Antibody Binding

The antibody or antigen-binding fragment thereof described herein selectively bind tumor necrosis factor-like ligand 1A (TL1A). In one embodiment, the antibody or antigen-binding fragment thereof bind the human tumor necrosis factor-like ligand 1A (hTL1A).

In certain cases, particularly when developing a therapeutic, it is advantageous for the antibody to cross-react with TL1A from other species that can be used as surrogate models of safety and/or efficacy. For example, in some cases, toxicity and/or efficacy of a therapeutic can be measured in a surrogate animal model of a particular disease. As such, in one embodiment, the antibody or antigen-binding fragment thereof binds the human tumor necrosis factor-like ligand 1A (hTL1A), as well as the tumor necrosis factor-like ligand 1A from at least one other mammal selected from the group consisting of a mouse, rat, dog, and a cynologous monkey. In a particular embodiment, the KD of the antibody for the tumor necrosis factor-like ligand 1A from at least one other mammal selected from the group consisting of a mouse, rat, dog, and a cynologous monkey is no greater than 30 fold higher, for example, no greater than 20 fold higher, no greater than 15 fold higher, or no greater than 10-fold higher, than the KD of the antibody for hTL1A. In still another embodiment, the antibody or antigen-binding fragment thereof has an affinity for the murine TL1A of 10 nM or less, for example, 3 nM or less, 1 nM or less, 300 pM or less, or 100 pM or less, as measured by SPR.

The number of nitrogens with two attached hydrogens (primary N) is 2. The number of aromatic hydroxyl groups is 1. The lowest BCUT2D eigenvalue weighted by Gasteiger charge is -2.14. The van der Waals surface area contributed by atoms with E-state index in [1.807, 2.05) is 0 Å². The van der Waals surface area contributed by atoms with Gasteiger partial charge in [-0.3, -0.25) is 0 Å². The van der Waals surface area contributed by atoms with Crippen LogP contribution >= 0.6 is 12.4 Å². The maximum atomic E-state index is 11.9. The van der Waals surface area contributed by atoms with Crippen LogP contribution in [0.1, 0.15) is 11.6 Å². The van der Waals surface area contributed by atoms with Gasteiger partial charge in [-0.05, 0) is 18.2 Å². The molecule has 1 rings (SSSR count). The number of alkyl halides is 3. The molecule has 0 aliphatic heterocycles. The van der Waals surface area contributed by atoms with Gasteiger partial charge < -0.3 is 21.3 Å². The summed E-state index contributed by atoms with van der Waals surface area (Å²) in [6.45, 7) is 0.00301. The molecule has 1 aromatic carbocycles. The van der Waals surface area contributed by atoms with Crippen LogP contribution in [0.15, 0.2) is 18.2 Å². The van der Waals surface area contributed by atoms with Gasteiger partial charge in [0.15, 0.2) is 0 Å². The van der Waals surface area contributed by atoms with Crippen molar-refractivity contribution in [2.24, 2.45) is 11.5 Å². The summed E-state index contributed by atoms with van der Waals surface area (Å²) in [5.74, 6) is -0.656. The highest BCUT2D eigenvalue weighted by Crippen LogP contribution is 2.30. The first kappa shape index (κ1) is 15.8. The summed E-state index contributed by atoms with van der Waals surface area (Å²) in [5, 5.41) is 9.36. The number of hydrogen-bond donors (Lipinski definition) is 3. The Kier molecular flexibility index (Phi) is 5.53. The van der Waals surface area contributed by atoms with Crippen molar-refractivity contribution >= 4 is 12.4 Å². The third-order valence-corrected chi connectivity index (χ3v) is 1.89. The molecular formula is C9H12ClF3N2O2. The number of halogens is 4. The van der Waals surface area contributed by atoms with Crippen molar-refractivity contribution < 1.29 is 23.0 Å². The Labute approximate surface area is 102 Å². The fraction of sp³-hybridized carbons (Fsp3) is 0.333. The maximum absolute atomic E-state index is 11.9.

In another embodiment, the antibody or antigen-binding fragment thereof has an affinity for human TNF alpha of 1 μM or greater, for example, 3 μM or greater, 10 μM or greater, 30 μM or greater, 100 μM or greater, as measured by SPR.

In still another embodiment, the antibody or antigen-binding fragment thereof has an affinity for the murine TL1A of 10 nM or less, for example, 3 nM or less, 1 nM or less, 300 μM or less, or 100 μM or less, as measured by SPR. In a particular embodiment, the antibody or antigen-binding fragment there of has an affinity for the human TL1A of 100 μM or less, an affinity for the murine TL1A of 300 μM or less, as measured by SPR, and an affinity for human TNF alpha of 1 μM or greater.

In one embodiment, the antibody or antigen-binding fragment thereof has an affinity for human TL1A of 4 nM or less, for example, 1 nM or less, 500 μM or less, 250 μM or less, 100 μM or less, 50 μM or less, 25 μM or less, 10 μM or less, 5 μM or less, as measured by surface plasmon resonance (SPR).

In another embodiment, the antibody or antigen-binding fragment thereof has an affinity for human TNF alpha of 1 μM or greater, for example, 3 μM or greater, 10 μM or greater, 30 μM or greater, 100 μM or greater, as measured by SPR.

In still another embodiment, the antibody or antigen-binding fragment thereof competes with the antibody selected from the group consisting of 1D1 1.31, 26B11, 9B3, 7D4, 22F9, 15A9, and 15C11, as defined herein below.

In a particular embodiment, the antibody or antigen-binding fragment there of has an affinity for the human TL1A of 100 μM or less, an affinity for the murine TL1A of 300 μM or less, as measured by SPR, and an affinity for human TNF alpha of 1 iμM or greater.